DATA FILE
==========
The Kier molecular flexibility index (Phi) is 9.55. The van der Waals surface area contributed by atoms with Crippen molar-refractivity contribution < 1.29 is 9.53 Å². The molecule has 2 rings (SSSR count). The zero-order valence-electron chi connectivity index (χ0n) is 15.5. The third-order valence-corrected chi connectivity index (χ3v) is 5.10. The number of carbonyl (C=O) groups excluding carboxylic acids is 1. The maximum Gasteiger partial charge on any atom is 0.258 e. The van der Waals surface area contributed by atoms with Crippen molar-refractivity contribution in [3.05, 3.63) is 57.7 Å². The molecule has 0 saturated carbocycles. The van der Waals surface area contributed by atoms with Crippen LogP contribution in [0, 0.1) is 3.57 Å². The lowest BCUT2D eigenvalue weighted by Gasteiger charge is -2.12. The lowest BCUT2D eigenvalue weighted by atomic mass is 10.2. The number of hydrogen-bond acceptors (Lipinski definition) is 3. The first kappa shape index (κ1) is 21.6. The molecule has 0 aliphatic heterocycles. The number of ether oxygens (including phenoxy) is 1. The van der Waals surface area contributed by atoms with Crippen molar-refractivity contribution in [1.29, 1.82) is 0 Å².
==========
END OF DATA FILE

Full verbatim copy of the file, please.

The Kier molecular flexibility index (Phi) is 9.55. The van der Waals surface area contributed by atoms with Crippen molar-refractivity contribution < 1.29 is 9.53 Å². The molecule has 2 rings (SSSR count). The zero-order valence-electron chi connectivity index (χ0n) is 15.5. The third-order valence-corrected chi connectivity index (χ3v) is 5.10. The number of carbonyl (C=O) groups excluding carboxylic acids is 1. The maximum Gasteiger partial charge on any atom is 0.258 e. The van der Waals surface area contributed by atoms with Crippen molar-refractivity contribution in [3.05, 3.63) is 57.7 Å². The molecule has 0 saturated carbocycles. The van der Waals surface area contributed by atoms with Crippen LogP contribution in [0, 0.1) is 3.57 Å². The lowest BCUT2D eigenvalue weighted by Gasteiger charge is -2.12. The lowest BCUT2D eigenvalue weighted by atomic mass is 10.2. The number of hydrogen-bond acceptors (Lipinski definition) is 3. The first kappa shape index (κ1) is 21.6. The molecule has 0 aliphatic heterocycles. The number of ether oxygens (including phenoxy) is 1. The van der Waals surface area contributed by atoms with Crippen molar-refractivity contribution in [1.29, 1.82) is 0 Å².